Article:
And Revere was absolutely not fir­ing shots or ring­ing bells as he rode. It was a “stealth” mis­sion. He might have been shout­ing “the reg­u­lars are com­ing,” but I doubt it—more likely he was knock­ing on the doors of peo­ple he knew were friendly to his cause, and then rid­ing on. We don’t really know, because Revere doesn’t say.

He left sev­eral accounts of his ride, and they dif­fer in some respects. But both men­tion how he was cap­tured by a British patrol near Lex­ing­ton. Nei­ther account men­tions shout­ing or bell ring­ing. Both men­tion guns fir­ing, but it’s late, after he has already arrived as a pris­oner in Lex­ing­ton, and he says it’s the sound of the mili­tia drilling.

Revere tells the British sol­dier who cap­tures him “that I had alarmed the coun­try all the way up, that their boats were caught aground, and I should have 500 men there soon.” This could be inter­preted as warn­ing the British, or it could be inter­preted as mis­in­for­ma­tion. But the British, again, did not need a warning–they had patrols out, which is how they caught Revere, and Revere’s goal was not to warn the British.

In that sense, Palin is right–he did “warn the british,” but only after his real mis­sion to warn the colonists, the mis­sion he had set out on, was ended. If Revere had set out out warn the British he would have been guilty of some­thing like treason.

There were no doubt bells ring­ing all over the coun­try­side that night, as there were more rid­ers than Revere and bells were com­monly used as sig­nals and alarms. But Revere was not ring­ing them. And shots were fired, but Revere didn’t fire them.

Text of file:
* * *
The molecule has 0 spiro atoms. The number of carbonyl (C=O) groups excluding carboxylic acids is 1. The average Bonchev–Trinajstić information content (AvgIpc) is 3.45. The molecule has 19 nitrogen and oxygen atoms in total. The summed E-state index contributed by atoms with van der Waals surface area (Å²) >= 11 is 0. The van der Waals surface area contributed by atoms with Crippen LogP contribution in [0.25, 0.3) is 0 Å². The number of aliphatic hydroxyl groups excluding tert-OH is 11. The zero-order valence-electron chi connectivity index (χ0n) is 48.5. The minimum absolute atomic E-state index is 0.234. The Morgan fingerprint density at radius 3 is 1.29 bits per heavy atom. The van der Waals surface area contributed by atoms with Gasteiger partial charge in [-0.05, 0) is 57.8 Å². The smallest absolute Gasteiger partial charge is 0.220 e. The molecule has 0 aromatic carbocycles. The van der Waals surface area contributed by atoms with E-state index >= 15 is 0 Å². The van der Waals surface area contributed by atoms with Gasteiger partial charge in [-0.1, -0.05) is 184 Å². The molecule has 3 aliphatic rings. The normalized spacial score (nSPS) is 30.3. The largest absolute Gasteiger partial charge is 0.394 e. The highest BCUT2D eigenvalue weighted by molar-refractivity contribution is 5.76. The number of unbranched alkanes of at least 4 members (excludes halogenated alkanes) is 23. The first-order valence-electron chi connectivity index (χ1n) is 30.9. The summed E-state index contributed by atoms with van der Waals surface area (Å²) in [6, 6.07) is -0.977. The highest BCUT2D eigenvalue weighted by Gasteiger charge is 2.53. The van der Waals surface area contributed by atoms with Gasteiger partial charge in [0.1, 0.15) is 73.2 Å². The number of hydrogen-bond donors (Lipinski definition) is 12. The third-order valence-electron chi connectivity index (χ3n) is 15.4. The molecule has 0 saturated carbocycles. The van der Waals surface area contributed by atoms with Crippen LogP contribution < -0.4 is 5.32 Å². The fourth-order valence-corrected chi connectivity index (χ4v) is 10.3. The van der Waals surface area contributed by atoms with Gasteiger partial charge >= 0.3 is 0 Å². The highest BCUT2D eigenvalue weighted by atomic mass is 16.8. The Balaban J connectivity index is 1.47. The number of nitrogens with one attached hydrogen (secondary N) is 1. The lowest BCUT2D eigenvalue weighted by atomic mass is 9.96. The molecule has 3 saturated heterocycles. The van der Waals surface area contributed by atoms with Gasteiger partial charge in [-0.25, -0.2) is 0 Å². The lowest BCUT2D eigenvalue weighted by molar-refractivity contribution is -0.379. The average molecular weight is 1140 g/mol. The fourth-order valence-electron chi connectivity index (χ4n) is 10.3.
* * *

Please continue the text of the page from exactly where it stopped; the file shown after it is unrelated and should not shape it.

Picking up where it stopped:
Palin sup­port­ers have been busily try­ing to revise the Wikipedia entry for Paul Revere, so that it men­tions him warn­ing the British. And Palin her­self con­tin­ues to insist that she was not wrong. She told MSNBC:

Part of his ride was to warn the British that were already there. That, hey, you’re not going to suc­ceed. You’re not going to take Amer­i­can arms. You are not going to beat our own well-armed per­sons, indi­vid­ual, pri­vate mili­tia that we have,” she added. “He did warn the British.

This is sim­ply wrong–no part of his ride was aimed at warn­ing the British, and if it had been, it would have con­sti­tuted treason.

It’s unrea­son­able to expect every­one to be an expert. But it’s entirely rea­son­able to expect polit­i­cal lead­ers, or peo­ple who hold them­selves up as mod­els of patri­o­tism, to have a basic grasp of the facts of Amer­i­can history.







  • Matthew Henry wrote:

    Did you really just try to go point for point with this mess?

    Why not just have a new Aporetic post called “Bwa­ha­ha­ha­ha­ha­ha­ha­hahha!!!” and the body can be a YouTube link?

    This is why you should have a phone and a Twit­ter account: so you can rip some things in 140 char­ac­ters while you’re on the toi­let and keep a sense of pro­por­tion more befit­ting an his­to­rian. =P

  • The title of this post and the bit at the end about Wikipedia sug­gest the real prob­lem: one person’s delu­sional rav­ings are incon­se­quen­tial and really, to be expected; what’s really trou­bling is that any­one would attempt to defend such unal­loyed non­sense. You’re deep into Susan Jacoby ter­ri­tory here, of course, and I expect you to shout me off your lawn anon.

    P.S. You might as well shut this blog down today, because you’ll cer­tainly never top the com­ment, “This is why you should have a phone and a Twit­ter account: so you can rip some things in 140 char­ac­ters while you’re on the toi­let and keep a sense of pro­por­tion more befit­ting an historian.”

  • I usu­ally ignore this kind of crap but this one was just too much. Also the TAH grant involves pri­mary sources and I got me started on evidence.

    The defenses of this bit are jaw-dropping. I just snapped. From here on in it’s aaaaalll good

  • Do you think you will ever get a chance to replace Andy Rooney

  • You know the blog post has gone south when your mother scolds you